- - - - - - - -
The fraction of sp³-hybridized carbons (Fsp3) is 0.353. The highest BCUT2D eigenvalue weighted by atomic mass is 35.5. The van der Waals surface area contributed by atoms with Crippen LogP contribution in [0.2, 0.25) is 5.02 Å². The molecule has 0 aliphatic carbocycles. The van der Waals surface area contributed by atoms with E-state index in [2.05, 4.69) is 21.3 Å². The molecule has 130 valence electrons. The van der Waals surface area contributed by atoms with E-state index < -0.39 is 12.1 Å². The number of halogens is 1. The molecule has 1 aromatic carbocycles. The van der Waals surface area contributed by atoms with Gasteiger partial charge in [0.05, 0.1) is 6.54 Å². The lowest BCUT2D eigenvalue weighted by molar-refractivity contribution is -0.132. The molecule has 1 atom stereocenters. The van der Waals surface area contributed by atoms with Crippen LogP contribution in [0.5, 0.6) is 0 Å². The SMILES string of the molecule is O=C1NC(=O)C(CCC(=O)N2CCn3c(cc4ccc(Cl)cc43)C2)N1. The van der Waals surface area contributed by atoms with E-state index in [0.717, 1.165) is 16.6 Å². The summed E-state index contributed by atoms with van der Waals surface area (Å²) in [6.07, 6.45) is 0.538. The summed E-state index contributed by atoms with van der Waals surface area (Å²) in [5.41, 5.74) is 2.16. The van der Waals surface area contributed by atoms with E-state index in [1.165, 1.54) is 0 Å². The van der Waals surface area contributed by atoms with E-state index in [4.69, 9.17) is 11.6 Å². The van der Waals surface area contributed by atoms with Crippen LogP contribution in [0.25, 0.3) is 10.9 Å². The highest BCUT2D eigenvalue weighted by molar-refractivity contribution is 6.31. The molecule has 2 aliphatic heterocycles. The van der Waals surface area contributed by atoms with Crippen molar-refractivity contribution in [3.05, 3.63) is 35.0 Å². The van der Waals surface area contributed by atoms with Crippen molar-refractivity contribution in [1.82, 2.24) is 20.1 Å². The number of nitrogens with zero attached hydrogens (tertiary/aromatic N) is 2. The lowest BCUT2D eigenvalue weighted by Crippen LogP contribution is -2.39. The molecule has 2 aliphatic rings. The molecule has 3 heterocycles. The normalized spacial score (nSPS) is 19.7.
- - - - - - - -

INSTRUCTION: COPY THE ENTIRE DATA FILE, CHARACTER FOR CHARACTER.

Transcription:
The fraction of sp³-hybridized carbons (Fsp3) is 0.353. The highest BCUT2D eigenvalue weighted by atomic mass is 35.5. The van der Waals surface area contributed by atoms with Crippen LogP contribution in [0.2, 0.25) is 5.02 Å². The molecule has 0 aliphatic carbocycles. The van der Waals surface area contributed by atoms with E-state index in [2.05, 4.69) is 21.3 Å². The molecule has 130 valence electrons. The van der Waals surface area contributed by atoms with E-state index < -0.39 is 12.1 Å². The number of halogens is 1. The molecule has 1 aromatic carbocycles. The van der Waals surface area contributed by atoms with Gasteiger partial charge in [0.05, 0.1) is 6.54 Å². The lowest BCUT2D eigenvalue weighted by molar-refractivity contribution is -0.132. The molecule has 1 atom stereocenters. The van der Waals surface area contributed by atoms with Crippen LogP contribution in [0.5, 0.6) is 0 Å². The SMILES string of the molecule is O=C1NC(=O)C(CCC(=O)N2CCn3c(cc4ccc(Cl)cc43)C2)N1. The van der Waals surface area contributed by atoms with E-state index in [0.717, 1.165) is 16.6 Å². The summed E-state index contributed by atoms with van der Waals surface area (Å²) in [6.07, 6.45) is 0.538. The summed E-state index contributed by atoms with van der Waals surface area (Å²) in [5.41, 5.74) is 2.16. The van der Waals surface area contributed by atoms with E-state index in [1.165, 1.54) is 0 Å². The van der Waals surface area contributed by atoms with E-state index in [4.69, 9.17) is 11.6 Å². The van der Waals surface area contributed by atoms with Crippen LogP contribution in [0.25, 0.3) is 10.9 Å². The highest BCUT2D eigenvalue weighted by molar-refractivity contribution is 6.31. The molecule has 2 aliphatic heterocycles. The van der Waals surface area contributed by atoms with Crippen molar-refractivity contribution in [3.05, 3.63) is 35.0 Å². The van der Waals surface area contributed by atoms with Crippen molar-refractivity contribution in [1.82, 2.24) is 20.1 Å². The number of nitrogens with zero attached hydrogens (tertiary/aromatic N) is 2. The lowest BCUT2D eigenvalue weighted by Crippen LogP contribution is -2.39. The molecule has 2 aliphatic rings. The molecule has 3 heterocycles. The normalized spacial score (nSPS) is 19.7.